If the valve is Mullard the first line will usually be 2 digits for the valve type followed by another digit for the version.

On quite a few of yours only the second line appears to be visible. This typically starts with a B for the Mullard Blackburn plant, then a number of the year, then a letter for the month, then (sometimes) another number for the week.

Having rotated the pic 90 degrees so I could read it more easily my best efforts are:

1451 B1 or I451 B1 - Don't know ?
W12 or WI2 B1B4 - Mullard PCL86 (W1 is the code)
VX5 B1E5 - Mullard PCL85 (VX)
IE5 2242 - Brimar ECL82 (2242)
WS2 D1J - Valvo ECL86 (WS) although to be honest I'm not sure it looks like an ECL86
7E1 B7C - Mullard PCL82 (7E)
VX8 B5A3 - Mullard PCL85 (VX)
The rest we just know are Mullards.

Incidentally a bright light and a magnifier can be a really big help when it comes to reading these codes.

VB

 
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Re: Identifying valves with no markings

Post by Michael Watterson » Fri Sep 14, 2012 4:09 pm

Having loads to hand that still have the numbers (to compare) + DMM for heater and a valve tester helps.

My "payment" for borrowing the VCM163 was to identify and sort several hundreds of valves, some with damaged or no marking. Same part valves (even if different number Mazda/RCA/Mullard/Services) were "bagged" in cheap "ziploc" type freezer and sandwich bags with ALL the possible part numbers on the front.

Amazingly few unmarked tubes were not identified and if he didn't have about 7,000 valves, most of them likely could be identified given time.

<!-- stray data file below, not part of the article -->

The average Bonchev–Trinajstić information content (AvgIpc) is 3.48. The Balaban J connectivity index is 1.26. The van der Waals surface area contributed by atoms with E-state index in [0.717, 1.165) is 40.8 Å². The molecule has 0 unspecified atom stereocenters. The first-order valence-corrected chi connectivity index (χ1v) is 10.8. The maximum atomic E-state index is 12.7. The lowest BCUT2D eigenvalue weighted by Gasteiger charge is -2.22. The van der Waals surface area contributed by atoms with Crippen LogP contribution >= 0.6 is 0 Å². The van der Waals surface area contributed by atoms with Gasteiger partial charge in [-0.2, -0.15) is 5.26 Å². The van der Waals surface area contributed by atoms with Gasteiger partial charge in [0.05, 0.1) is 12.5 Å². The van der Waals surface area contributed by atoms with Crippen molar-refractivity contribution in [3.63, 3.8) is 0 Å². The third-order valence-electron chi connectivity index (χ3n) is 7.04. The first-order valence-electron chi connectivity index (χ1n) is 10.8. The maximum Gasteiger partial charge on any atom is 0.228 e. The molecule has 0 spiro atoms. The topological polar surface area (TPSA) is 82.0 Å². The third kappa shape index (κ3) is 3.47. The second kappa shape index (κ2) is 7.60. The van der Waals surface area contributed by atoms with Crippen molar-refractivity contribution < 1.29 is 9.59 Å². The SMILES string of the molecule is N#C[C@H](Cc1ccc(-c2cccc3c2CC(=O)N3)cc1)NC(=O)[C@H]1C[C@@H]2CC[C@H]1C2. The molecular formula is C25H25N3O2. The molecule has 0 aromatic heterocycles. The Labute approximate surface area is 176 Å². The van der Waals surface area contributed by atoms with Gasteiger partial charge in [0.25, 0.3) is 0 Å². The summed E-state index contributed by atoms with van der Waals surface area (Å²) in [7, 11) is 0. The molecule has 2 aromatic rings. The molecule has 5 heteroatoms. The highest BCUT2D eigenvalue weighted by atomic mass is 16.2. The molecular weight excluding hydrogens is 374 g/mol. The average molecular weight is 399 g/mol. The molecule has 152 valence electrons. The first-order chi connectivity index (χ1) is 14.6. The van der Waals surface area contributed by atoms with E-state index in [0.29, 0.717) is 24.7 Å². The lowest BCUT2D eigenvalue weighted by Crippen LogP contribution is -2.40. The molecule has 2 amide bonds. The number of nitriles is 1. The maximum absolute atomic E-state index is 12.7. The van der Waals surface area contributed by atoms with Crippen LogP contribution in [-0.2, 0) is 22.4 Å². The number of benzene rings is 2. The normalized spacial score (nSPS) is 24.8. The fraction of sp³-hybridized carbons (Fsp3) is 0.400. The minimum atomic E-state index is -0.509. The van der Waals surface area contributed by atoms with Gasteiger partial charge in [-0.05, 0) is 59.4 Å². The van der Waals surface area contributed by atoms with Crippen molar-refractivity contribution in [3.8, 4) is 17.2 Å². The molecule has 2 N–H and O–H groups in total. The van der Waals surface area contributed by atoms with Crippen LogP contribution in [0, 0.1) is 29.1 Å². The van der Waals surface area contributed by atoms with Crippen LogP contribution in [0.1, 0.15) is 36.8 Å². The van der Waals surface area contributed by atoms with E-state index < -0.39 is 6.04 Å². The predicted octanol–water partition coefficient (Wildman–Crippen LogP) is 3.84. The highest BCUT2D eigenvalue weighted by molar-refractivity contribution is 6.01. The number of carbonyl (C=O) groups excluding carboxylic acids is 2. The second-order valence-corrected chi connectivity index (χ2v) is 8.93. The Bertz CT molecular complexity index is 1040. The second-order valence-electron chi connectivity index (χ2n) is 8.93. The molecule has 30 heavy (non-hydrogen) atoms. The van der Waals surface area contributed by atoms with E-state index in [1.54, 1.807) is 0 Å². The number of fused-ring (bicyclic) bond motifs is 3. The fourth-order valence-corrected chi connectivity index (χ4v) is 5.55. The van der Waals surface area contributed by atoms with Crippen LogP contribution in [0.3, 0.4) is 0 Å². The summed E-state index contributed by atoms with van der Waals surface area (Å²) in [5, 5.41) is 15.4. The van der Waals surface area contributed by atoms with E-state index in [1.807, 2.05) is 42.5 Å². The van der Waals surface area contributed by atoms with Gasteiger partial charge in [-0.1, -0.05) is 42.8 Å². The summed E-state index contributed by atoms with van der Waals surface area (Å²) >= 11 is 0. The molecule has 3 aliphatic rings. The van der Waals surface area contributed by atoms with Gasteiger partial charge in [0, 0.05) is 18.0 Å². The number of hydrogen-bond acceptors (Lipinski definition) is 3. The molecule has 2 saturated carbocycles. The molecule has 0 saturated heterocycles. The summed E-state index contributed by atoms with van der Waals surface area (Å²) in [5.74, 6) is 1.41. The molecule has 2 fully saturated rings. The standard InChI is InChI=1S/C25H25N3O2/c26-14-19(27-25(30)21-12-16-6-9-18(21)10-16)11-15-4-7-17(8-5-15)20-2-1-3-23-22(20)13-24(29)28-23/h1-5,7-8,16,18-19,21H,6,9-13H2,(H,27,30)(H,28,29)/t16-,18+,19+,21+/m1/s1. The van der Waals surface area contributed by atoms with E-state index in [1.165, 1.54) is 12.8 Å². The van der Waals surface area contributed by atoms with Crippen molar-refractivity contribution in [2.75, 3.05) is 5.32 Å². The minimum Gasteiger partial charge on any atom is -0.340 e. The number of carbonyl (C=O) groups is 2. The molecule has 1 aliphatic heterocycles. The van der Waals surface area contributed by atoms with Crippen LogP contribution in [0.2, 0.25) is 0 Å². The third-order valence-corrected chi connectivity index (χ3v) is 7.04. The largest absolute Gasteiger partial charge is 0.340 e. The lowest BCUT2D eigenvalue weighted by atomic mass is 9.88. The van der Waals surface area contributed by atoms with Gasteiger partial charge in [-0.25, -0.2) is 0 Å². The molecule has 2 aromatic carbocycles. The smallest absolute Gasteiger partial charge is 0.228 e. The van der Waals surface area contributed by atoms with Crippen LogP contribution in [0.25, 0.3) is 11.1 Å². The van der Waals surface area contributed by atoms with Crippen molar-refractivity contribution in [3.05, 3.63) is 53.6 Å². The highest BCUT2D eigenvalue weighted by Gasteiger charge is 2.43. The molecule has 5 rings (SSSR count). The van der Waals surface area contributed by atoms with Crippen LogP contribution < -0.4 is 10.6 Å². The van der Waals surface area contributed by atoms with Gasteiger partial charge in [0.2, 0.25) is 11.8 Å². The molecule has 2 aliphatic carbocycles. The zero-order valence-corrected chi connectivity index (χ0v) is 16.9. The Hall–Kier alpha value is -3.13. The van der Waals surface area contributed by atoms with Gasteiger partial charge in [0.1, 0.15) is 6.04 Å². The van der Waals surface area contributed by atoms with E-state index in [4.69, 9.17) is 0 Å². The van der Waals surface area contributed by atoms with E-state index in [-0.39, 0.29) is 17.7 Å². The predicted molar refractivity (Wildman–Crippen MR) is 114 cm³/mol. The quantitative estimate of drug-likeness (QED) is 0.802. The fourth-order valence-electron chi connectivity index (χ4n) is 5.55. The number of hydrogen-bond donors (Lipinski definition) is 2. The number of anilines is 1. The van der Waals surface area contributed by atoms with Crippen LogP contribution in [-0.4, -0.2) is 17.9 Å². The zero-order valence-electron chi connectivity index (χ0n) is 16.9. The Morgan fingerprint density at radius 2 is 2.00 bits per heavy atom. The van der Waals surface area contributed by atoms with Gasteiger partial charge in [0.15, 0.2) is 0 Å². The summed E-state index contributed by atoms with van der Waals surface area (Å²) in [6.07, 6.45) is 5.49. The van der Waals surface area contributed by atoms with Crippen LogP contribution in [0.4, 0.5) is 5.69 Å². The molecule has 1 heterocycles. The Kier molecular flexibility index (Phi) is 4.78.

A low emission RF / IF pentode of one kind can look like a "good" RF / IF pentode of another kind, there are a lot of EF9x family! But as with transistors if the characteristics do what you want for the socket it doesn't matter what it said on glass originally.

Also some valves are the same one tested to different limits and others are the same valve with different name and datasheet for marketing reasons (if the G1, G2 and Anode volts are the same, the current *is* the same but the data sheets may have different G2 operation points).

 
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Re: Identifying valves with no markings

Post by Valvebloke » Fri Sep 14, 2012 6:38 pm

Here are a few cold heater resistances to get us going. I started with my ECL8x's. I measured them on the 200 ohm range on my LCR meter (Tenma 72-8155, not much above a basic DMM in fact). I subtracted the 0.2 ohm reading I got when I clipped the ends of the test leads together. I made the measurements directly on the valve pins, not in a base.

Mullard ECL80
6 of these measured 3.0, 3.1, 3.2, 3.2, 3.1, 3.2 ohms
So the average value was 3.1 ohms

Mullard ECL82
12 of the OG-coded version, including one branded Mazda, all measured 1.4 ohms
So the average was 1.4 ohms
1 of the fK-coded version measured 1.2 ohms

Zaerix ECL82
1 of these, with the characteristic 'Russian' sharp pins, measured 1.4 ohms

Brimar ECL82
4 of these, including one branded Pinnacle, measured 1.3, 1.3, 1.2, 1.2 ohms
So the average (rounding up) was 1.3 ohms

Zaerix ECL83
1 of these measured 1.7 ohms

Mullard ECL86